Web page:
Scout sign and salute
The three-finger salute is used by members of Scout and Guide organizations around the world when greeting other Scouts and in respect of a national flag at ceremonies. In most situations, the salute is made with the palm face out, the thumb holding down the little finger, and with the fingertips on the brow of the head. There are some variations of the salute between national Scouting organizations and also within some programme sections.
A "half-salute", known as the Scout Sign, is also used in certain situations. The hand is still held palm facing out, and the thumb holding the little finger, but the hand is held at the shoulder instead. Other organizations with historical ties to Scouting such as Alpha Phi Omega and Scouts Royale Brotherhood use it as well.
Meaning of the three fingers
Cub Scouts' two-finger salute
Cub Scout sections can use a two-finger salute, depending on the national Scouting organization they belong to. This is done to represent the two rules of the original Cub Scout / Wolf Cub law. In the The Wolf Cub's Handbook, Baden-Powell wrote: Why two fingers? Well, you know what a Wolf's head looks like with two ears cocked up. It is used as the badge of the Wolf Cub. Your two fingers in the salute are the two ears of the Wolf." The salute is performed with the right hand.
Salute or sign?
Originally, Baden-Powell intended for Scouts to salute each other in greeting when they first saw each other for the first time using the "secret sign", or half-salute. This was regardless of whether the Scouts knew each other or not. Officers, such as Patrol Leaders, Scoutmasters, or members of the armed forces, were to be saluted with a full-salute.
In Scouts Canada the Salute is rendered vertically, palm out similar to British Army/Commonwealth salutes, except if the member is a Sea Scout where it is palm in/angled down. (Traditionally, to hide your 'dirty hands' from the ship's captain). Beaver Scouts in Canada use a variant of the two-fingered sign with the fingers bent forwards forming "teeth". When they move up to Cub Scouts part of the ceremony sometimes includes a leader or the Keo straightening the fingers to change from the Beaver to Cub sign.
The Scout Association uses the three-fingered salute for all sections, including Cub Scouts. The two-fingered Cub salute was abandoned by the Scout Association following a recommendation by the Advance Party Report in 1966, that "there should be only one salute for the whole Movement". The Scout Sign is used while making or reaffirming the Beaver Scout, Cub Scout or Scout Promise and at no other time. The Baden-Powell Scouts' Association uses both the three and two fingered salutes. Girlguiding UK only uses the Guide Sign (half salute).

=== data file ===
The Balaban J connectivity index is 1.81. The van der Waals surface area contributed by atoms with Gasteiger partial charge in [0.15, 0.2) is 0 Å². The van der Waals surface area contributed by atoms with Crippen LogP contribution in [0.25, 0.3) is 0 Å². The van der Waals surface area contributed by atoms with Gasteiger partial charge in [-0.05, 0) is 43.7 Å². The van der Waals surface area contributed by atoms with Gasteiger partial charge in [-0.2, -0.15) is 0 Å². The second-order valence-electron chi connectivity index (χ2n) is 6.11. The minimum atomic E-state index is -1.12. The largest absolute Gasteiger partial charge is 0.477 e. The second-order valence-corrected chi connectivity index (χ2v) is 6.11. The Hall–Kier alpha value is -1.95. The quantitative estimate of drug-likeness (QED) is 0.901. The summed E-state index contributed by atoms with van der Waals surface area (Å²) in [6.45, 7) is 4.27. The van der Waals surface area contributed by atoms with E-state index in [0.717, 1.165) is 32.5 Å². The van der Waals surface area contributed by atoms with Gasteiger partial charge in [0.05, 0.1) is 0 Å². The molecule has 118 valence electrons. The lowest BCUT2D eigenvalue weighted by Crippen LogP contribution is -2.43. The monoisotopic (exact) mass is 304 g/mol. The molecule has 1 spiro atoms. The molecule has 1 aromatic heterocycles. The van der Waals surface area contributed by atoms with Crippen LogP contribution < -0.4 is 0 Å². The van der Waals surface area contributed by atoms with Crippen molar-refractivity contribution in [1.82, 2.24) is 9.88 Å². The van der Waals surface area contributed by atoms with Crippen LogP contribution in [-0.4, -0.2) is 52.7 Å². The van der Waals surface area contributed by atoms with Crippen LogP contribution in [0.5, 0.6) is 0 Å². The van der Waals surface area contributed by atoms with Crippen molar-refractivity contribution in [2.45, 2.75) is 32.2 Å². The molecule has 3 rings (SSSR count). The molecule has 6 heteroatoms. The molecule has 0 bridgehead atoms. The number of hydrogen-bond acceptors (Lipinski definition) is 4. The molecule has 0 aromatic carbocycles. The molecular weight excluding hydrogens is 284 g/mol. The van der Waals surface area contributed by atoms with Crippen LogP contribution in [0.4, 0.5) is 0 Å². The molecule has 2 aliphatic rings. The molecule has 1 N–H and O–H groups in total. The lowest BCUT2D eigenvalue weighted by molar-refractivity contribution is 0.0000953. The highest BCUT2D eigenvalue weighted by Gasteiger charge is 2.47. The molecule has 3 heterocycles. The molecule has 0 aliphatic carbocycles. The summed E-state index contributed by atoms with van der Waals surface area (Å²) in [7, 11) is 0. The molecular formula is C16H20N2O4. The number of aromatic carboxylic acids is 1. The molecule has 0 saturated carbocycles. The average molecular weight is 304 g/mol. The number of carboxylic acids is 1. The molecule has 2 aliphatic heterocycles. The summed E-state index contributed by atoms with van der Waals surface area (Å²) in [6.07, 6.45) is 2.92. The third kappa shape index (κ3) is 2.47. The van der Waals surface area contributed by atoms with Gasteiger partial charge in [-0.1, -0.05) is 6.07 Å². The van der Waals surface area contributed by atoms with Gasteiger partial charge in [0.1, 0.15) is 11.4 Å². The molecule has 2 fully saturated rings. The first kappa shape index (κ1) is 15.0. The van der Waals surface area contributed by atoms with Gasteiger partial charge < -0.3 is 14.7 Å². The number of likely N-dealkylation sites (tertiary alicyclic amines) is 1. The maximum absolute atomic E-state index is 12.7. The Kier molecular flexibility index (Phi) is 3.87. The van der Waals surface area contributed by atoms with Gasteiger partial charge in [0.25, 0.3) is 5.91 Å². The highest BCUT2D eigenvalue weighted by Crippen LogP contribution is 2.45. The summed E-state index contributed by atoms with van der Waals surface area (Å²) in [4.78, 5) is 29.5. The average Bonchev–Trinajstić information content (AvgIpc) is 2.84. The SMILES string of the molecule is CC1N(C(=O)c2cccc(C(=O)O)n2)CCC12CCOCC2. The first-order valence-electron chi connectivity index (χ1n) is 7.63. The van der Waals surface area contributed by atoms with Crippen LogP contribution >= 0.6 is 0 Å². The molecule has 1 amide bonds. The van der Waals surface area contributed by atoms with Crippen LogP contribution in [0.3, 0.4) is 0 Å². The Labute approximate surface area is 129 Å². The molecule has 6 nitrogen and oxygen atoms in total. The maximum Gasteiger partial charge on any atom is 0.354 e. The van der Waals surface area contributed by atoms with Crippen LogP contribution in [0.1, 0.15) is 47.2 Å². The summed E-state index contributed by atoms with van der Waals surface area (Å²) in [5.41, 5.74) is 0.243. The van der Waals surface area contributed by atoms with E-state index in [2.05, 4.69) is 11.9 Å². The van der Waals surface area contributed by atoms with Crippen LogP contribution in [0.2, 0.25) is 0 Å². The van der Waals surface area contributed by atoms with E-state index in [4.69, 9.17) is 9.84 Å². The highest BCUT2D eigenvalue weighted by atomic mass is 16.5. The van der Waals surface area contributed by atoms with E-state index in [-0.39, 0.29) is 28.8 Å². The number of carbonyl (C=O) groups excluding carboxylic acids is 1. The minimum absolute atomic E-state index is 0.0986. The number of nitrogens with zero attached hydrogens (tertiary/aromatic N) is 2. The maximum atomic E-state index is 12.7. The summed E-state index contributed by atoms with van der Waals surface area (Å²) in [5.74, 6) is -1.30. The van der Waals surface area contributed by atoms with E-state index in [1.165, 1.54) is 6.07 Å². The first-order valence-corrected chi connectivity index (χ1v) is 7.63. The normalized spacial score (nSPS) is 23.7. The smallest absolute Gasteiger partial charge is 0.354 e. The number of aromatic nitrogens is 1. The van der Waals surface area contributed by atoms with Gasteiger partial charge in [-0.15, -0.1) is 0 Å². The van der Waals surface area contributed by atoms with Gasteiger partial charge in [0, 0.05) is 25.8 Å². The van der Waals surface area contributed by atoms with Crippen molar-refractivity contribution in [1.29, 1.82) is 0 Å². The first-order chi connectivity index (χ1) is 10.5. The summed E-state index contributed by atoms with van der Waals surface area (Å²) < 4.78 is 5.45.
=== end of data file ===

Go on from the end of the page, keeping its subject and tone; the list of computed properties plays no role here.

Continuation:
The half-salute is used by Swiss Scouts when shaking (left) hands with other Scouts or leaders on greeting or parting.
United States of America
Boy Scouts of America
Cub Scouts use the two finger Scout sign and salute— the sign is presented with the fingers apart to represent the ears of Akela the wolf. Boy Scouts, Varsity Scouts, Venturers and Sea Scouts use the three finger sign and salute. The Scout Sign is performed with the upper arm parallel to the ground and the forearm vertical, forming a right angle at the elbow. The Scout Sign is used when reciting any of the ideals of the BSA such as the Scout Oath and Scout Law. It is also used to gain the attention of the group.
The salute is rendered in the American style with the palm in and is only used to salute the flag of the United States. Early BSA protocol required Scouts to salute each other, but this was discontinued in 1972.
Girl Scouts of the USA
As a member of WAGGGS, the Girl Scouts of the USA use the three-fingered sign at shoulder height. The three fingers represent the person's own spiritual beliefs, other people and the Girl Scout Law. This differs from the 1913 version where the first finger represented God and Country.
All World Association of Girl Guides and Girl Scouts members share the three fingered sign, with the palm facing out held at shoulder height, elbow by the side and the thumb holding the little finger. This is used in numerous situations of respect including when making or reciting the Promise, receiving awards, honouring a flag, honouring the dead and meeting other Girl Guides and Girl Scouts. In the latter case, it may be used in conjunction with the left handshake.
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- Baden-Powell, Robert (2005). Scouting for Boys. Oxford. p. 37.
- The Wolf Cub's Handbook (p.15)
- Prahran Chronicle (Vic. : 1914 - 1918)(Saturday 17 July 1915, page 5
- P.O.R. iX. General Rules, Rule 352
- The Advance Party Report '66 (Recommendation 10, p.14)
- The Scout Association - Policy, Organisation and Rules - January 2011: Rules 12.5 and 12.6
- GirlguidingUK: World Association of Girl Guides and Girl Scouts (WAGGGS) - Symbols of Unity
- Wendell, Bryan (17 October 2012). "BSA to use Scout Oath and Scout Law for all programs". Bryan on Scouting. Scouting.
- Cadette Girl Scout Handbook. Girl Scouts of the USA. 1995. ISBN 0-88441-283-0.